Hursley Museum

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Cataloguing status: Almost all hardware and customer engineering items on display, about half of the software and most of the hard copy paper archive have been catalogued. Most video tapes catalogued, start has been made on photographic archive.
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Hursley Museum

IBM Hursley Museum

The museum at IBM Hursley Park exists to help preserve IBM's historical heritage. The museum contains artefacts from the Hursley Park location as well as hardware from the company's beginnings through to many of the products developed at Hursley over the years. Staff on-site can visit the museum at any time. Customer groups are often shown around the Museum during visits to the Executive Briefing Centre but due to its location in the IBM development laboratory the Museum is not open to the general public. However visits by organised groups can be, and are, arranged. Recent visitors have included several branches of the University of the Third Age (U3A), Chichester College,OGLE, the Computer Conservation Society and the National Museum of Computing (Bletchley Park). Applications for such visits should be made to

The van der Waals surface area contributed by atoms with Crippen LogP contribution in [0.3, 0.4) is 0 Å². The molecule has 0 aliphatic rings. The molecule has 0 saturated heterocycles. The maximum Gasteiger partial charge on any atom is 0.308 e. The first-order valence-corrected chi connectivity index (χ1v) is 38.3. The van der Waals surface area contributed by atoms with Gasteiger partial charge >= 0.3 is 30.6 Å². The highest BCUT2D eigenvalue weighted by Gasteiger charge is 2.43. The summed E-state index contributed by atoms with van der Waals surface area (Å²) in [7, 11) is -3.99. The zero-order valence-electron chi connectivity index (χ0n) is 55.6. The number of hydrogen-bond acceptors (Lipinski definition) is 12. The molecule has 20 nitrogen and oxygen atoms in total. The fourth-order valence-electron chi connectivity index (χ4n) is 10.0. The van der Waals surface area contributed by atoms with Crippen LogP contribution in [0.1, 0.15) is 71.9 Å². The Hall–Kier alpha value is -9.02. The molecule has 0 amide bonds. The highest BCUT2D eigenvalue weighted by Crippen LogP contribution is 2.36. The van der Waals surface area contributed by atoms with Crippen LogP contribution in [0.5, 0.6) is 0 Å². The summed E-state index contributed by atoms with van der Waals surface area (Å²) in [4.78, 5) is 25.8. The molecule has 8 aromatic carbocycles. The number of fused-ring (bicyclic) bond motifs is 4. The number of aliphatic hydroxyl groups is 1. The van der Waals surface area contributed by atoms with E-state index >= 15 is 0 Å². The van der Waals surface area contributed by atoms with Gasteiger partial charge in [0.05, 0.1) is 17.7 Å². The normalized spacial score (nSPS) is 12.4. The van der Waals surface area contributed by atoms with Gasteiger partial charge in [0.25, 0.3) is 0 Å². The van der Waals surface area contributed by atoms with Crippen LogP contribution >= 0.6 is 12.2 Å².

Hursley's Museum is located in several rooms on the lower ground floor of Hursley House. From time to time there are also various displays in the Hursley House library. There is also a display area in the Bristol Office, where Cloudant staff are based, and in Manchester.

416 Tabulator from Oslo

Improved Museum Rooms

In August 2017 the display of ThinkPads was consolidated, removing many from display. Instead, a glass cabinet was populated with an 'exploded' ThinkPad 701 Butterfly, showing the internals including the ingenious keyboard folding machanism. At the same time a Sequent server rack was also put on display in the same room. IBM acquired Sequent in 1999.

Space Probe

In 2015 we acquired the IBMImp1 space probe. It is back in the museum after an outing to Las Vegas during summer 2016. Click here for more information.

New Artefacts from Oslo

We have now received a shipment of artefacts from IBM Norway. There are several Unit Record punch card machines, clocks and time recorders, and many miscellaneous items yet to be identified. Unfortunately some items were damaged in transit as they had not been properly tied down. There are some photos here.